“To yield or not to yield”
Investors have been attracted in recent years to the dividends that the two major wireless communications company’s MTN and Vodacom pay.
Whilst MTN has halved in price since its high in 2014 and the share price is lower now than five years back, the dividend income means that over five years you still get a positive return.
Vodacom’s share price was a bit of a laggard to the go-getting MTN, empire building as it was in far-flung places such as Syria, Iran and Nigeria whereas Vodacom plodded along in sclerotic South Africa where it made 80% of revenue and 85% of profits.
MTN and Vodacom share prices in ZAR cents
The laggard is no more with the outperformance of the snail relative to the erstwhile hare stark this past year. Over five years Vodacom has produced a respectable 15% annual growth in capital value and 22% per annum on the assumption you took your dividend and reinvested at the prevailing share price.
MTN and Vodacom share prices based to 100 over one year
I alerted investors to the possible unsustainability of the MTN dividend policy before the Nigerian regulatory fine came to light and the caution is irrespective of that fine as I base it on assumed future operational cash flows in relation to that dividend commitment and future capex.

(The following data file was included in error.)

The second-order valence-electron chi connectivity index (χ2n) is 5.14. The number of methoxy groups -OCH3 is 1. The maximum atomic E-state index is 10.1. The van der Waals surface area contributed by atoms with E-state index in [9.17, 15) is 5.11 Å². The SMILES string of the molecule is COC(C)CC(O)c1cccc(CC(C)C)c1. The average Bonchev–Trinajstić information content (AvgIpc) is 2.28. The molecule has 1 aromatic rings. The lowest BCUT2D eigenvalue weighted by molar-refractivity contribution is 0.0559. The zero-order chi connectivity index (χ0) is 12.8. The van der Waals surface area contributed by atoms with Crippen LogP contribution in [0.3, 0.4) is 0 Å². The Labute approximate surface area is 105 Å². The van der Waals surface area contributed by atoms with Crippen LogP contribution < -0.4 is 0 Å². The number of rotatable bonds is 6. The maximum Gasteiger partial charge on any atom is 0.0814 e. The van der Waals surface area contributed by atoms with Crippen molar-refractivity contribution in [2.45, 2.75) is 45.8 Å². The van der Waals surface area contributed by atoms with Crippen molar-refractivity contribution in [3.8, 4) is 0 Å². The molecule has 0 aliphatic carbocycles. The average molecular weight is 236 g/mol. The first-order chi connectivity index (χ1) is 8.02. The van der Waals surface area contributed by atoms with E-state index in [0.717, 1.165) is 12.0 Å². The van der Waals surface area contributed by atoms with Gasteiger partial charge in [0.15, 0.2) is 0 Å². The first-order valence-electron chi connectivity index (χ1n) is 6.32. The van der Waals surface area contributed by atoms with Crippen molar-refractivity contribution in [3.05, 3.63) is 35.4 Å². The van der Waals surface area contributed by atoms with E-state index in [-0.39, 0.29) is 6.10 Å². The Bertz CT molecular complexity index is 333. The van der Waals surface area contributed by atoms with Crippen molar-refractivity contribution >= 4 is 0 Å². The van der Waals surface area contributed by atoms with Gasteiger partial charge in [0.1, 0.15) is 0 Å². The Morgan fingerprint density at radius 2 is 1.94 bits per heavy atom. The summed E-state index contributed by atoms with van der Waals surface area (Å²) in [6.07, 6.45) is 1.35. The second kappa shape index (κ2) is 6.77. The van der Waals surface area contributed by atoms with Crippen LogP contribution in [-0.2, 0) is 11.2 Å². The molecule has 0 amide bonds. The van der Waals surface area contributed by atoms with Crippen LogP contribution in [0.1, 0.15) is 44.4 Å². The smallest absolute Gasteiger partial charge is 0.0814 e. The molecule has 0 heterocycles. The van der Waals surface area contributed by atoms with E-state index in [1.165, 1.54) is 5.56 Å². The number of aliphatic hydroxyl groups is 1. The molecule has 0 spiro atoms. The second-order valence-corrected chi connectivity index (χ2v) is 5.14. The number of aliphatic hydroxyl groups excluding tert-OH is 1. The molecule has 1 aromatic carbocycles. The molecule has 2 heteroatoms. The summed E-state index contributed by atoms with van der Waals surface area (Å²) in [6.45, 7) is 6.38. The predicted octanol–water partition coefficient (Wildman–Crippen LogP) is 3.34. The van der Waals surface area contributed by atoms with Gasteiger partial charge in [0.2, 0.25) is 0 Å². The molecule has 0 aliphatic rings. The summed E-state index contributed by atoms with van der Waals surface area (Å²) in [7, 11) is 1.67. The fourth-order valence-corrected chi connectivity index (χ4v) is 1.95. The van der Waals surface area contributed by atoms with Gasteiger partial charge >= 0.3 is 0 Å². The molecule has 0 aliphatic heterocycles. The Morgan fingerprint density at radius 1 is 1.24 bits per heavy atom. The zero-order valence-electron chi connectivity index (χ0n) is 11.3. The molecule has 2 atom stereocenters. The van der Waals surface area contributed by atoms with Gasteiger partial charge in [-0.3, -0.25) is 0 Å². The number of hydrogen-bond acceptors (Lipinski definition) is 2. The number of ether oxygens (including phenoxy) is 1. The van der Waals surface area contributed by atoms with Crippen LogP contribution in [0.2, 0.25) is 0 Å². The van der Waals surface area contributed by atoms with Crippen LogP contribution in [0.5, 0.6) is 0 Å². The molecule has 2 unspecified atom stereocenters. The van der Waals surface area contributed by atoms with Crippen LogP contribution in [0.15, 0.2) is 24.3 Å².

MTN has had a so-called “progressive dividend policy” of growing dividends 5% to 15% a year for some years. I am usually suspicious of progressive dividend policies as no company can possibly forecast it’ll grow profits and cash flow in perpetuity to match such a commitment. Some mining companies were still vociferously defending a commitment to a progressive dividend policy even as the commodity supercycle had manifestly turned to a commodity superbust.
The MTN Board yielded on this progressive policy when the company reported 2015 results due to the prevailing uncertainty and in 2016 the dividend could be 46% lower than in 2015 but is subject to caveats.
So whilst MTN seemingly had a generous dividend return of 10% on the annual 2015 dividend when it reported results (in fact Bloomberg still reflect a gross yield of 10.3% on their terminals) this is illusory on a forward view and no basis on which to buy the share if you are looking for generous income.
Vodacom by contrast has a flexible dividend policy. The Board has a policy to distribute at least 90% of headline earnings or to put another way a dividend cover on EPS of 1,1x. Now that is a thin cover to say the least – the company retains just 10% of its after tax profits due to the high payout. The policy was a 70% payout in 2011 but changed to 90% in 2012.
Nevertheless, the dividend is sensibly aligned with earnings so that if earnings go down so too should the dividend. The dividend for the half-year ended September 2014 reduced by 5% and the final dividend for the year ended March 2015 reduced by 7% for an annual dividend reduction of 6%. For the six months ended September 2015 the dividend increased by 5% as earnings improved. However, a flat second half resulted in the final dividend for 2016 maintained at 400 cents and thus the full year dividend grew by only 2.6% to 795 cents.
Capex between 2011 and 2015 grew at a compound rate of 21% over the four years and based on 2016 capex of R12,9 billion the five-year compound growth rate is 15%.